Yeast In Your Homebrew: What It All Means

One of the most important components of any alcohol, including beer, is the use of yeast. Yeast is the key component of the fermentation reaction and is essentially what takes beer from being a mixture of ingredients and makes it alcohol.

It might seem surprising, but yeast is a living organism that is classified as a fungi. Yeasts are single-celled organisms that reproduce through a process of budding. Within beer making alone, there are many different strains of yeast used, often based on the specific desires of the brewer and the flavor that they are looking for.

The classification of yeasts have gone through many changes in history, but in the modern day, the most common type of yeast used in brewing is lager is Saccharomyces pastorianus, while ale makes use of the yeast Saccharomyces cerevisiae

The Chemical Reaction

Yeast is used in the creation of alcohol because it undergoes a specific biological reaction. This reaction is often summarized as:

What this essentially means is that when yeast reacts with some types of sugars it produces alcohol (which is the desired component when making beer) as well as carbon dioxide as a side product. This reaction occurs because yeast metabolizes the compounds within the wort (unfinished beer). This process will occur as long as there is a food source for the yeast. When the food is gone, the yeast go dormant. There is a situation where once the concentration of alcohol within the mixture researches around 14% to 18% alcohol, it becomes toxic to yeast cells, killing them. You’ll only have to worry about that if you are brewing some massive high gravity beers or barleywines.

Because of this, beer cannot get above 18% without killing the yeast cells. This usually means that making beer (or any other alcohol) more concentrated thank this without the use of distilling processes. There are some beers that reach higher percentages like Snake Venom, but I’m not really sure how they accomplish this….or if anyone can actually drink that beer.


The process of fermentation does produce some additional byproducts that are significant. Within any batch of beer, the overall flavor is derived from multiple sources, including the hops and malt. However, the chemical reaction of yeast is also significant, as it produces a number of flavor compounds in the reaction. For example, one of the compounds that is produced in the reaction of yeast and glucose is diacetyl, which produces a taste that is similar to butterscotch or butter.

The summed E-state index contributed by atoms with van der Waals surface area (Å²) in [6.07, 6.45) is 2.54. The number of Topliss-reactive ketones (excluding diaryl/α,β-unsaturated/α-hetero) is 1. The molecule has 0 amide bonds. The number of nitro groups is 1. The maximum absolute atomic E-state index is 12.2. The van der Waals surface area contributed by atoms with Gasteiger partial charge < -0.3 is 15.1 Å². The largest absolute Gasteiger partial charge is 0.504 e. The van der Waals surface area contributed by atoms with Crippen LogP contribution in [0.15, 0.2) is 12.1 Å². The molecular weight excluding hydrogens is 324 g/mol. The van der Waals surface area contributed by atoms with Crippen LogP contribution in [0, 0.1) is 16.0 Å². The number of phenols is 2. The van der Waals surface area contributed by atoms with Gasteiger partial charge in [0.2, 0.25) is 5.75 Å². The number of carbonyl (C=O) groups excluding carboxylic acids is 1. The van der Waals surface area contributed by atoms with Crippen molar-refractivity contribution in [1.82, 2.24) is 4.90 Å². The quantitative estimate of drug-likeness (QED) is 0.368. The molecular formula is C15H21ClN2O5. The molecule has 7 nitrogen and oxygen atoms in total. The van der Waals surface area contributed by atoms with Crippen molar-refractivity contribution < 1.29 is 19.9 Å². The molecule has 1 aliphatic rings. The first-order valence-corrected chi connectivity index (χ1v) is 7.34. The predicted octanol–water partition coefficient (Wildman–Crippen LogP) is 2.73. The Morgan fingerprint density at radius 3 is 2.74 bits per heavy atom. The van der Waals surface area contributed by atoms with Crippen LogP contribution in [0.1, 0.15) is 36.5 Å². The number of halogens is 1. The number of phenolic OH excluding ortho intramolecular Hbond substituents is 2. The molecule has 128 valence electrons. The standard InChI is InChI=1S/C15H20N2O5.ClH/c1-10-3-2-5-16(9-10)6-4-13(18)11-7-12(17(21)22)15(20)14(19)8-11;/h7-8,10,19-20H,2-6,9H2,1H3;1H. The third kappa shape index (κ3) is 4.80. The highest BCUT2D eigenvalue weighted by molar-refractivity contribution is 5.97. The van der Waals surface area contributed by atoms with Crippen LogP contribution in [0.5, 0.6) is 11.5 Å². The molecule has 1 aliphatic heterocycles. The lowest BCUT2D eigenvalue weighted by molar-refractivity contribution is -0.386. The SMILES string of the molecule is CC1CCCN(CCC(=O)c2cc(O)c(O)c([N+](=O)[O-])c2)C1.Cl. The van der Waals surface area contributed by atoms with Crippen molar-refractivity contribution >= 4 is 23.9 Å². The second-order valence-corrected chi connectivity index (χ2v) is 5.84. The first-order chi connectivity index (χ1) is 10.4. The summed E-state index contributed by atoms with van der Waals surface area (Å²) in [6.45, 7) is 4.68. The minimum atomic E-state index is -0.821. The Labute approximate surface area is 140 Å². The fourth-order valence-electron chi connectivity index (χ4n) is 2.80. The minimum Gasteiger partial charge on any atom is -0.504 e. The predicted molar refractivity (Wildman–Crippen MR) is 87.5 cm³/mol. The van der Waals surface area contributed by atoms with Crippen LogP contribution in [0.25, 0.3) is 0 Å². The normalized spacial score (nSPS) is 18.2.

This is usually not a desirable flavor in beer, but a roommate of mine produced a pretty awesome beer called “butter beer” (like Harry Potter) that was supposed to highlight the diacetyl flavor.

But considering all the flavor we want, there are still many mysterious things about yeast and how to get them to produce good beer. An entire book was written about it (really good book BTW, not too heavy of reading), and companies like White Labs dedicate their lives and businesses to the yeast research.

There are hundreds of strains of different strains, producing all types of flavors. Though people love to use words like fruity or what not, you can typically divide yeast derived flavors into three categories

  • esthers
  • phenols
  • alcohols

What’s the difference? I’m not entirely sure, but this guy has some pretty awesome info on those three things. There’s also some great stats on what flavors individual yeast strains are known for producing, so read up homies!


The process of using yeast to make beer has become refined over time, and in the modern day it is perceived as a scientific process that can be modified and adjusted to create desired outcomes. Brewers now take advantage of a wide range of tools to design and carry out beer recipes, which has led to the development of many different beer styles.

The way that we understand how yeast makes beer now is very different to how the process was perceived historically. For some time, fermentation was thought to be a somewhat magical process, rather than a scientific process, and no one really knew how different types of beer were created.

Actually, in many places there would be a “family beer stick” that was used to stir the wort. It would be kept for generations and would impart a specific flavor to that family’s beer. They obvious had no idea about bacteria, spores, etc, so were not worried about it collecting that stuff in addition to the yeast. Perhaps boiling added some sanitation, but then I’m not sure how the yeast survived those temps. Anyway, now we know that this was local yeast strains at work!

Over time, the availability of yeast has also increased, with homebrewers being able to purchase a large number of different yeast strains, allowing for much greater variety in the beer produced. One style of beer that’s been gainin popularity in the US recently is sour beer! I’ve always wanted to get into sour beer brewing myself (one of my favorite styles), but you typically need to dedicate one set of equipment for sours.

Yeast from sours can hang around and even just a few hundred cells from a sour beer can get some undesirable flavors into your porter or IPA!


photo credit: Daniel Lobo


About Nate

I created this website almost two years ago when I first started homebrewing. Like my brewing, it's been through many changes over the years.

I'm a full time online marketer and brewing beer is my hobby. You'll find a mix of all topics related to craft beer and homebrewing at xBREWx!

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